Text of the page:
OK, this will get a bit complicated. Are you ready for this?
There are different types of verb. You can have main verbs, which describe actions (play, sing, write); auxiliary verbs, which help with the grammar; and modal verbs, which describe possibility or permission (can, will, may).
The modal verbs are do, have and be. We use have, for example, to build the present perfect. Take this sentence:
Peter has made a cake.
Here, "has" doesn't mean anything at all. The action is described with "made", which comes from "make", and that's the main verb. "Has", from "have", is only there to help with the grammar.
Modal verbs also count as auxiliaries -- in fact, they are often called "modal auxiliaries":
Peter can make cakes.
Here, "make" is the actual action: "can" just indicates that Peter has the ability to do that thing.
When we want to make a negative, we put the word "not" after the auxiliary verb, like this:
Mary is playing the saxophone. -> Mary is not playing the saxophone.
Gordon has written a letter. -> Gordon has not written a letter.
I can see for miles. -> I cannot see for miles.
That's simple, but what happens in a tense like the present simple or the past simple, where there is no auxiliary? "We bake bread" -- no auxiliary to put "not" after. In that case, the auxiliary "do" comes to our aid. It arrives, like Superman, to help out when no other auxiliary verb can help:
We bake bread. -> We do not bake bread.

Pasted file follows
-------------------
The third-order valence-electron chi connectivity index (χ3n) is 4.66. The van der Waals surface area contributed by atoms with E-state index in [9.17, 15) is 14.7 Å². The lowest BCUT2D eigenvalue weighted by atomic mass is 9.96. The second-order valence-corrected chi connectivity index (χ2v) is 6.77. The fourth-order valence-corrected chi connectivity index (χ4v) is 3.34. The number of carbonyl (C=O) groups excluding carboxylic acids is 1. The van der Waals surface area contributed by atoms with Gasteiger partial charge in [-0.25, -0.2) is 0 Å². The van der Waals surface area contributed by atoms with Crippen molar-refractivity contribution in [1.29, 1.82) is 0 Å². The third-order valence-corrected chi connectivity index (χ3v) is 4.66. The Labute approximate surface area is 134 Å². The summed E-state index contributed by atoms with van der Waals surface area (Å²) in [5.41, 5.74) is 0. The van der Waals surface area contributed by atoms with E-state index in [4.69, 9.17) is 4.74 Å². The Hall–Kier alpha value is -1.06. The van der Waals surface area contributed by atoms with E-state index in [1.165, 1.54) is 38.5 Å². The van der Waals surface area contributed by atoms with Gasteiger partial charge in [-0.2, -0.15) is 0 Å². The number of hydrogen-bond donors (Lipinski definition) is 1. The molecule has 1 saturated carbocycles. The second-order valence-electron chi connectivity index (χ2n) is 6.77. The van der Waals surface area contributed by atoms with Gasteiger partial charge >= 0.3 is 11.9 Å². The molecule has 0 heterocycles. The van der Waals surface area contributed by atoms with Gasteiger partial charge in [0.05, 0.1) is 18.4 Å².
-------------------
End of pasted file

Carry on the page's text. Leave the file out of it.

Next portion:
The same is true of questions.
This explains why:
I have got a dog -> I do not [or: don't] have a dog.
"Have" is an auxiliary, and "got" is the main verb.
But that doesn't explain:
I have a dog. -> I don't have a dog.
Shouldn't that be, "I haven't a dog"?
Well, in informal speech it can be, and in fact some native speakers do say it that way. But strictly speaking, the construction with "do" is more logical. But why should we? Isn't "have" an auxiliary?
The answer is: Not always. "Have" can sometimes be a main verb: it means the same as "possess". So in this case, when "have" actually means something, we use "do".
In the same way, "do" can also be a main verb:
I did my homework. -> I did not do my homework.
Here, we have to add another "do", because in the original sentence "did" (the past tense of "do") is actually a main verb.
That's why the traditional, formal greeting "How do you do?" has "do" twice: the first is an auxiliary needed because we have to make a question; and the second is the main verb.
"Be" is a special case. You can always put "not" after "be": I am not German.
Which is better? Well, when it means "possess" or "must", we can use either "have" as a main verb, or we can use "get" as the main verb in the present perfect, "have got" -- both are correct. But "have got" is used more in Britain than in the US, and it sounds a little bit less formal.
thanks a lot.
this was useful.
it is a little bit funny for me the thing that for example a word is used in British English and other in American English.
the problem in Romania is that we don't learn let's say British Engl. or Amer. English. we mix them. the accent too. so sometimes I have to explain to myself we a word or a phrase is used more often than other. te explanation is that there is Br. English and. Amer. Engl.